But, yearning for the impossible didn't make it so. Guiltily, I pulled away, breaking eye contact, and Ariel a dropped her hands, a shadow darkening her face. Without speaking, we followed Puck toward the raft, where Grimalkin already sat on the edge, thumping his tail with impatience.
Behind us, the Wolf trailed silently, but I could feel his ancient, knowing gaze on my back.
Under Grimalkin's impatient glare, we climbed aboard the raft, shoved off, and the current moved us out into the river once more. No one spoke, though I didn't miss the cold, angry looks I was receiving from Puck, nor the subtle glances Ariel a was shooting my way. I ignored them both, keeping my gaze straight ahead and my eyes trained on the river.
Not long after that, the River of Dreams picked up speed. No longer sleepy and tranquil, it rushed along as if it were f leeing something, a dark and faceless terror that chased it through the night. The debris that f loated in the water and knocked against the raft had taken on a macabre feel.
Coffins bobbed to the surface, knives and plastic dol heads went spinning by, hockey m
asks and clown shoes thumped against the front of the boat.
“I don't like the looks of this,” Puck mused, as I barely avoided a col ision with a broken tombstone that lurched out of the water. It was the first thing he'd said for several miles, which I thought might be some sort of a record. “What happened to the f lowers and butterf lies and all the shiny, pretty dream stuff?”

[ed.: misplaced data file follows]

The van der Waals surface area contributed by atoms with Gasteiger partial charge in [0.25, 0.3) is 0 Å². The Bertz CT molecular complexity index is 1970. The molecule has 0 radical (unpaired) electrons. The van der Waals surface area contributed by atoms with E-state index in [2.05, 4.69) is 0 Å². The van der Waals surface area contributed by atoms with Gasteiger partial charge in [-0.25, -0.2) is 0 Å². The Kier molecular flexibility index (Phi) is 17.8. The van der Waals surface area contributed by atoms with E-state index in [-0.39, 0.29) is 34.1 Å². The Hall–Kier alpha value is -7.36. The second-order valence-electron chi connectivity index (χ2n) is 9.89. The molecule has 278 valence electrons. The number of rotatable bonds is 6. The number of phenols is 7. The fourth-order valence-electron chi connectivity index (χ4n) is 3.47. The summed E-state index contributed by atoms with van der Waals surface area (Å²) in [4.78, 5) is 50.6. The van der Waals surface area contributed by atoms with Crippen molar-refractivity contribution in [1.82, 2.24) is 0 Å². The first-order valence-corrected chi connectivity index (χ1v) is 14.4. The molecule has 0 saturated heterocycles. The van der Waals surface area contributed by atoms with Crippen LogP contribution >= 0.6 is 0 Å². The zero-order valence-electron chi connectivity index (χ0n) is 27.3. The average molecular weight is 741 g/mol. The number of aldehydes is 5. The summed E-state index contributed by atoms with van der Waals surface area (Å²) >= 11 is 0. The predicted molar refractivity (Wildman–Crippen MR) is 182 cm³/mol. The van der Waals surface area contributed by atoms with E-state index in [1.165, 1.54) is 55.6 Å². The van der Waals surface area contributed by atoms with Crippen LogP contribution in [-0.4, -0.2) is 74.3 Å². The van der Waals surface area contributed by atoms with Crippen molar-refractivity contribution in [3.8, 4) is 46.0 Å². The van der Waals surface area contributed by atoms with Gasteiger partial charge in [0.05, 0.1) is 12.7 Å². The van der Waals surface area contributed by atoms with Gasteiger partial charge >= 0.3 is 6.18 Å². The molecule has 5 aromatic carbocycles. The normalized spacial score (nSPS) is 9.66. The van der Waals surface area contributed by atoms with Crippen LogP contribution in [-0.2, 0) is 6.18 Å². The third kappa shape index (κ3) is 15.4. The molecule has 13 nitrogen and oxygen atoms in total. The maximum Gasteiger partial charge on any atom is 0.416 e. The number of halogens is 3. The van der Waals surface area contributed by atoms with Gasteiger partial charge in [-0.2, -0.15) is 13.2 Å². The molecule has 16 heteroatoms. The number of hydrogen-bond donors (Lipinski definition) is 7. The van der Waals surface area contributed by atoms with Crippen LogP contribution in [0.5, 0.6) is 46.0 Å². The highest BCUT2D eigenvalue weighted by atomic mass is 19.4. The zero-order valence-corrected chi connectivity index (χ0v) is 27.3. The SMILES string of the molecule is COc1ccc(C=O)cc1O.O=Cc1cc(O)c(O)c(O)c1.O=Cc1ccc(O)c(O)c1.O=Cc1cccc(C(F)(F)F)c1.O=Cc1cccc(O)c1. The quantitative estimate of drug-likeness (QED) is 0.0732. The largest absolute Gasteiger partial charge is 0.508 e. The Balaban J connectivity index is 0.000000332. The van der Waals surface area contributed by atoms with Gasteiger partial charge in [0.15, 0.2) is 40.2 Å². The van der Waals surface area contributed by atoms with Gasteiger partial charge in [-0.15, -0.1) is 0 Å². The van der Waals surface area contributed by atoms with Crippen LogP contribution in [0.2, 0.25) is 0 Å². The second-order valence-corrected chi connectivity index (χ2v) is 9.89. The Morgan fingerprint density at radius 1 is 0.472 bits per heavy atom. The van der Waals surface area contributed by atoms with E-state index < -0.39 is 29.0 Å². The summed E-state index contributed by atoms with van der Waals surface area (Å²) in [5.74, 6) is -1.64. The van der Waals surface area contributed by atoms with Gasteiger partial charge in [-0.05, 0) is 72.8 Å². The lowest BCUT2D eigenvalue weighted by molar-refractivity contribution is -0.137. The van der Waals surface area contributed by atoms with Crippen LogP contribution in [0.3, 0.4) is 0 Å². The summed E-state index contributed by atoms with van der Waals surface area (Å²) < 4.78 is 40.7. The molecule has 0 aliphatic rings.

“We're nearing the nightmare stretch,” the Wolf rumbled ominously.
“I told you. You're not going to like what you see. ”
“Freaking fantastic. ” Puck shot him a look. “And, uh, does anyone else hear drums?”
“That isn't funny, Puck,” Ariel a chided, but at that moment an arrow thunked into one of the logs, causing everyone to jerk upright.
I looked to the riverbank. Smal , pale things scurried through the bushes and undergrowth, keeping pace with the raft. I caught glimpses of round, red eyes, short, bulbous tails and dark cloaks, but it was difficult to see anything through the trees and shadows.
“Okay, natives definitely not friendly,” Puck mused, ducking as another arrow shot overhead. “Hey, cat, any idea what kind of nasties we've pissed off so royal y?”
Grimalkin, of course, had vanished. More darts fil ed the air, lodging into the planks or f lying past us into the water, some barely missing us.
“Dammit,” Puck snarled, “we're sitting ducks out here. ”
With a snarl, the Wolf rose and launched himself, making the raft spin wildly as he landed like a boulder in the river. Fighting the current, he struck powerful y for the shore, ignoring the debris that slammed into him, the water rushing over his body, failing to drag him down.
I smacked another arrow down with my sword and pulled glamour from the air, feeling it swirl around me. With a sharp gesture, I sent a f lurry of ice darts into the bushes lining the riverbank. The shards ripped through the leaves, shredding them as they passed, and painful shrieks rose into the air.
Ariel a stood, her bow in hand, pul ing back the string. She didn't have a quiver, but glamour shimmered around her, and a gleaming ice arrow formed between her fingers just as she released the string. It f lew into the bushes with a thump, and a smal , pale body tumbled out of the ferns into the river.